When researching the Yarmouth casualties of World War I as listed on the Yarmouth Town and County War Memorial, the primary source of information on an individual soldier is the Commonwealth War Graves Commission. Other sources include the Canadian Great War Project, the Library and Archives - Canada, the Canadian Virtual War Memorial, Canadian and American databases and previously completed research material. In the attempt to find information on each of the one hundred and seventy three names of Yarmouth’s First World War casualties a few have posed a challenge. Such is the case of Thomas D. Crowell. Who was this Yarmouth soldier who fought and died for his country? He is not listed in any database of casualties and there is no record of his service, his battalion or regiment, his death, or his place of burial.In A Monument Speaks, Arthur Thurston writes:Thomas D. Crowell is the 34th name on the monument and Thorpe D. Crowell is the 35th name. The letter from Cicily Dale, who was the second in charge of the Bevin Military Hospital, refers to a death in June 1916, whereas Thorpe D. Crowell died March 17, 1918 at the 14th Canadian General Hospital in Eastbourne England of pneumonia having taken ill on the transport from Canada to England. With such a detailed account of the burial in the letter Thomas Crowell must be buried in the Shorncliffe Military Cemetery, Kent, England, and yet no record exists.Mrs. Joseph Watkins would have to be the starting point. Being the sister of Thomas, her maiden name, would likely have been Crowell and if one could determine her first name it might be possible to cross reference a census record. The 1911 census record lists “Joseph Watkins” (fisherman) and his wife “Abbie” of Yarmouth (page 18). With the name of Abbie (maybe Abbigal) Crowell a search of earlier census records of Shelburne and Yarmouth for her family, and hopefully her brother Thomas, proved futile. Perhaps if the names of her parents could be determined the son and brother could be located. The surprise came when the marriage record of Joseph and Abbigal was located. Abbie’s maiden name was not “Crowell” but was “Rose”. Her parents were James and Agnes Rose of Sand Point, Shelburne County, Nova Scotia. A further search of the 1891 census records listed James and Agnes and three sons, Robert, age 9, Richard, aged 3 and Fredrick, age 1. Was it possible that one of the three brothers was the soldier referred to in the letter of Cicile Dale and not Thomas Crowell. A search of the Canada Great War project solved the mystery. Frederick Howard Rose, son of James and Agnes Rose, of Sand Point, Shelburne Co., Nova Scotia died June 22, 1916, aged 27, and was buried in the Shorncliffe Military Cemetery, Kent, England. Frederick H Rose was a Private with the 64th Battalion, Canadian Infantry. A search of the War Monument in Shelburne, lists “Fred Rose”, as a casualty of the Great War.The conclusion is that the listing of Thomas D. Crowell was an error of the Monument Committee. Perhaps he was in fact confused with Thorpe D. Crowell at the time the list was prepared. If this is in fact the case it is the second double listing on the Yarmouth Monument. The other error is William A. d’Entremont is the same person as William R. d’Entremont of the 112th and 25th Battalions killed in action April 9, 1917. Private Frederick Howard RoseDate of Birth: June 13, 1893 Service Number: 469109Age: 27Division: 64th BattalionDied: June 22, 1916Cemetery:Shorncliffe Military Cemetery, Kent, England Grave Reference: P. 415.Commemorated on Page 156 of the First World War Book of Remembrance. Son of James and Agnes Rose, of Sand Point, Shelburne County, Nova Scotia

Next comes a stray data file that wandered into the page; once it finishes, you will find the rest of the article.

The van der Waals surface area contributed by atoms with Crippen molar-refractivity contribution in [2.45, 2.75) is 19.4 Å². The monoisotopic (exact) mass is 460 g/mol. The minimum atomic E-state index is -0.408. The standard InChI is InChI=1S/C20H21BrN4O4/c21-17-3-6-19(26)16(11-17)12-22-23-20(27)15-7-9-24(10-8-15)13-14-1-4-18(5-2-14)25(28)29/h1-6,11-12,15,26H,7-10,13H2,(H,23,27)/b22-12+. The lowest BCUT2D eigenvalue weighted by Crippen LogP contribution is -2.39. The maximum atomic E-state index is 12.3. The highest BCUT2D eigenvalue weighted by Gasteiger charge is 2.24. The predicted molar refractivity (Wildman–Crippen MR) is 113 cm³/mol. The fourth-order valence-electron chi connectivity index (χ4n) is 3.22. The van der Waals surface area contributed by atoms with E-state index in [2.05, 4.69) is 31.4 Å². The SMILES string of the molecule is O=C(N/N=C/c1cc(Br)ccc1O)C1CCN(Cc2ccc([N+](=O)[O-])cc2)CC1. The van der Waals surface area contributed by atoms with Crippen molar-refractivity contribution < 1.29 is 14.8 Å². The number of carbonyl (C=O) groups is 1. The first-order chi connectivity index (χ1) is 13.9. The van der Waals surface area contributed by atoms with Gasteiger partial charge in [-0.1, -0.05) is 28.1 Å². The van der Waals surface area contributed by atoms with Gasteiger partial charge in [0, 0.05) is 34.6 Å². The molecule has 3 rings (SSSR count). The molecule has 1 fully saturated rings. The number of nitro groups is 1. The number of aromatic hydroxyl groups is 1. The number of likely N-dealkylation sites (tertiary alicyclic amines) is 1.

The best evidence is to the effect he was the son of Capt. T. D. Crowell, a fishing skipper from Shag Harbor, a small village near the boundary of Yarmouth and Shelburne. He spent a very great deal of time in the County of Yarmouth and there appeared to be enough evidence at the time for his name to appear on the Yarmouth Monument. His name does not appear on the Shelburne stone listing ... It has not been possible to identity his unit or mode of death. The following letter was received in July 1916 by Mrs. Joseph Watkins, Yarmouth Bar, sister of Thomas D. Crowell dated at Bevin Military Hospital, England.Dear Mrs. Watkins, - We deeply regret to inform you of the sad news of your brother’s death but I felt I must write and tell you how very sorry we all were to lose him. We have had 1489 sick and wounded Canadian through here and your brother is the first we have lost. We was admitted here on June 11 and the doctor who sent him here from the lines thought he was going to have jaundice.There doctors here found that he was suffering from the fatal disease called “atrophy of the liver.” He did not suffer much but soon fell into a state of coma which comes before death.I went to his funeral yesterday with the staff sister and some of the nurses from here. He was buried with full military honors in the cemetery at Shorncliffe Camp Garrison Church.The procession started from the hospital; the coffin was drawn on a gun carriage. It was covered with the Union Jack and the crosses of white flowers which we sent from here. There was a large number of soldiers present from his own regt., the firing party, buglers, men from the Canadian Army Medical Corps with their officers, the Canadian Regimental band with muffled drums, and ourselves, The procession was so long we could hardly hear the band in the front.We mounted the hill to the Garrison Church where the first part of the service was held and then walked to the grave. It was down in a valley.After the service the firing party fired the last volleys over the grave and the buglers blew the Last Post and left him sleeping peacefully until he rises to meet you all again. May I say again before I close how very sorry we all are and how we sympathize with you in your loss.Yours faithfully,Cicily DaleAlternatively, a relative of Thorpe D. Crowell has suggested that Thomas D. Crowell and Thorpe D. Crowell were one and the same man, the unusual name “Thorpe” having served to confuse the committee.